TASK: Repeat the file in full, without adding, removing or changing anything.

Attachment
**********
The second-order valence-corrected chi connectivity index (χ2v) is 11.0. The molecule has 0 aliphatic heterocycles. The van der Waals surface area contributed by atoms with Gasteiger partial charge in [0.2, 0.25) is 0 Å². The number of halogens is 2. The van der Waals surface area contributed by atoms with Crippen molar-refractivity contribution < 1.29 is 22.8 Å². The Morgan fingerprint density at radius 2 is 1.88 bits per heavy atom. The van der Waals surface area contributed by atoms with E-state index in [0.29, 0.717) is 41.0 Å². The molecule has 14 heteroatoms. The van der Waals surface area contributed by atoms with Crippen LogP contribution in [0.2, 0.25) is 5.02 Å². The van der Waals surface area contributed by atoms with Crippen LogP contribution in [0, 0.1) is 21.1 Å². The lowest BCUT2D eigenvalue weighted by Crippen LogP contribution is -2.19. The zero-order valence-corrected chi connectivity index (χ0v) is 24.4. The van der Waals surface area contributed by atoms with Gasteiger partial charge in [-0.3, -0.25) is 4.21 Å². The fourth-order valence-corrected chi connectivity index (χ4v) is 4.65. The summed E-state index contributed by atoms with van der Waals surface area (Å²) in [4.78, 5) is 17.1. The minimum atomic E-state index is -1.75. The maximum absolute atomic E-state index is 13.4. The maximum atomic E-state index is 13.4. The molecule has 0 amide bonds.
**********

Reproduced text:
The second-order valence-corrected chi connectivity index (χ2v) is 11.0. The molecule has 0 aliphatic heterocycles. The van der Waals surface area contributed by atoms with Gasteiger partial charge in [0.2, 0.25) is 0 Å². The number of halogens is 2. The van der Waals surface area contributed by atoms with Crippen molar-refractivity contribution < 1.29 is 22.8 Å². The Morgan fingerprint density at radius 2 is 1.88 bits per heavy atom. The van der Waals surface area contributed by atoms with E-state index in [0.29, 0.717) is 41.0 Å². The molecule has 14 heteroatoms. The van der Waals surface area contributed by atoms with Crippen LogP contribution in [0.2, 0.25) is 5.02 Å². The van der Waals surface area contributed by atoms with Crippen LogP contribution in [0, 0.1) is 21.1 Å². The lowest BCUT2D eigenvalue weighted by Crippen LogP contribution is -2.19. The zero-order valence-corrected chi connectivity index (χ0v) is 24.4. The van der Waals surface area contributed by atoms with Gasteiger partial charge in [-0.3, -0.25) is 4.21 Å². The fourth-order valence-corrected chi connectivity index (χ4v) is 4.65. The summed E-state index contributed by atoms with van der Waals surface area (Å²) in [4.78, 5) is 17.1. The minimum atomic E-state index is -1.75. The maximum absolute atomic E-state index is 13.4. The maximum atomic E-state index is 13.4. The molecule has 0 amide bonds.